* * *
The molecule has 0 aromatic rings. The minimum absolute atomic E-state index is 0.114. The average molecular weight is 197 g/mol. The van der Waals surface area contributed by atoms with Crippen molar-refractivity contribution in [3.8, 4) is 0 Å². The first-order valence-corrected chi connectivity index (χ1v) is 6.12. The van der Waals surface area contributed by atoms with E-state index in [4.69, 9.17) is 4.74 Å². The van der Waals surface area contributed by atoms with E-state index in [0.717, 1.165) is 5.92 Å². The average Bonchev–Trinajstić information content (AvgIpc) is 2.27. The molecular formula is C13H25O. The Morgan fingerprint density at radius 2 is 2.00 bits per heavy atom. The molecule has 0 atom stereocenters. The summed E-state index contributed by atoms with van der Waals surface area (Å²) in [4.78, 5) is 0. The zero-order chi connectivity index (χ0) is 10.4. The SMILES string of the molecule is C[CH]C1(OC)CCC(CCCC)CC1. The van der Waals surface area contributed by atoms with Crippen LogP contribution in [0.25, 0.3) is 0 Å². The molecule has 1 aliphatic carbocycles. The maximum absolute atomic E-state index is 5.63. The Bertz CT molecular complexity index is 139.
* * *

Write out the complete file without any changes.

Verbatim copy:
The molecule has 0 aromatic rings. The minimum absolute atomic E-state index is 0.114. The average molecular weight is 197 g/mol. The van der Waals surface area contributed by atoms with Crippen molar-refractivity contribution in [3.8, 4) is 0 Å². The first-order valence-corrected chi connectivity index (χ1v) is 6.12. The van der Waals surface area contributed by atoms with E-state index in [4.69, 9.17) is 4.74 Å². The van der Waals surface area contributed by atoms with E-state index in [0.717, 1.165) is 5.92 Å². The average Bonchev–Trinajstić information content (AvgIpc) is 2.27. The molecular formula is C13H25O. The Morgan fingerprint density at radius 2 is 2.00 bits per heavy atom. The molecule has 0 atom stereocenters. The summed E-state index contributed by atoms with van der Waals surface area (Å²) in [4.78, 5) is 0. The zero-order chi connectivity index (χ0) is 10.4. The SMILES string of the molecule is C[CH]C1(OC)CCC(CCCC)CC1. The van der Waals surface area contributed by atoms with Crippen LogP contribution in [0.25, 0.3) is 0 Å². The molecule has 1 aliphatic carbocycles. The maximum absolute atomic E-state index is 5.63. The Bertz CT molecular complexity index is 139.